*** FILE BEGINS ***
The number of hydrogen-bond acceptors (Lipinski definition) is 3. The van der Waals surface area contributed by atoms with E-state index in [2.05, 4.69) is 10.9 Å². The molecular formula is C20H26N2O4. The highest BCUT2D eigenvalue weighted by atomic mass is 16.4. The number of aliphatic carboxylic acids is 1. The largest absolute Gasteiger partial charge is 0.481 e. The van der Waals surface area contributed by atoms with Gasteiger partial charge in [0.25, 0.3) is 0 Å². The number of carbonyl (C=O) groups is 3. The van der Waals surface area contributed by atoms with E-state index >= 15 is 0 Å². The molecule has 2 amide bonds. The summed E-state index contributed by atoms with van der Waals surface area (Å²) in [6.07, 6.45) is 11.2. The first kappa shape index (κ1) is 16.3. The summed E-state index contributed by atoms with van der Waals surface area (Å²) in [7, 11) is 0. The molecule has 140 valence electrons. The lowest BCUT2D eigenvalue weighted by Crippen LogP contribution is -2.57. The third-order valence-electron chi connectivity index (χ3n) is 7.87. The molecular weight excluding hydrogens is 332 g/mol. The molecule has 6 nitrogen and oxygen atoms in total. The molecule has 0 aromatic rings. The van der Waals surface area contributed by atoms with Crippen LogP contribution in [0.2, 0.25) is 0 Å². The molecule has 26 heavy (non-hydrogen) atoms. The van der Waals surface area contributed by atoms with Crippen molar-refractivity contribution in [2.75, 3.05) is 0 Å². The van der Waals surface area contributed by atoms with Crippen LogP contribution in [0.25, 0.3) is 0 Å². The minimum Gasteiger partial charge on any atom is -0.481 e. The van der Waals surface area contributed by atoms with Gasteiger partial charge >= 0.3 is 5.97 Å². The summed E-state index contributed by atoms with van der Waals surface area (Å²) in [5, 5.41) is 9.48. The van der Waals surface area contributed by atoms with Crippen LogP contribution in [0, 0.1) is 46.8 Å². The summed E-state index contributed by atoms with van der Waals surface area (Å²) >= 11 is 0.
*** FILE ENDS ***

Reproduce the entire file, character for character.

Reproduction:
The number of hydrogen-bond acceptors (Lipinski definition) is 3. The van der Waals surface area contributed by atoms with E-state index in [2.05, 4.69) is 10.9 Å². The molecular formula is C20H26N2O4. The highest BCUT2D eigenvalue weighted by atomic mass is 16.4. The number of aliphatic carboxylic acids is 1. The largest absolute Gasteiger partial charge is 0.481 e. The van der Waals surface area contributed by atoms with Gasteiger partial charge in [0.25, 0.3) is 0 Å². The number of carbonyl (C=O) groups is 3. The van der Waals surface area contributed by atoms with E-state index >= 15 is 0 Å². The molecule has 2 amide bonds. The summed E-state index contributed by atoms with van der Waals surface area (Å²) in [6.07, 6.45) is 11.2. The first kappa shape index (κ1) is 16.3. The summed E-state index contributed by atoms with van der Waals surface area (Å²) in [7, 11) is 0. The molecule has 140 valence electrons. The lowest BCUT2D eigenvalue weighted by Crippen LogP contribution is -2.57. The third-order valence-electron chi connectivity index (χ3n) is 7.87. The molecular weight excluding hydrogens is 332 g/mol. The molecule has 6 nitrogen and oxygen atoms in total. The molecule has 0 aromatic rings. The van der Waals surface area contributed by atoms with Crippen LogP contribution in [0.2, 0.25) is 0 Å². The molecule has 26 heavy (non-hydrogen) atoms. The van der Waals surface area contributed by atoms with Crippen molar-refractivity contribution in [2.75, 3.05) is 0 Å². The van der Waals surface area contributed by atoms with Crippen LogP contribution in [0.25, 0.3) is 0 Å². The minimum Gasteiger partial charge on any atom is -0.481 e. The van der Waals surface area contributed by atoms with Gasteiger partial charge >= 0.3 is 5.97 Å². The summed E-state index contributed by atoms with van der Waals surface area (Å²) in [5, 5.41) is 9.48. The van der Waals surface area contributed by atoms with Crippen LogP contribution in [0, 0.1) is 46.8 Å². The summed E-state index contributed by atoms with van der Waals surface area (Å²) >= 11 is 0.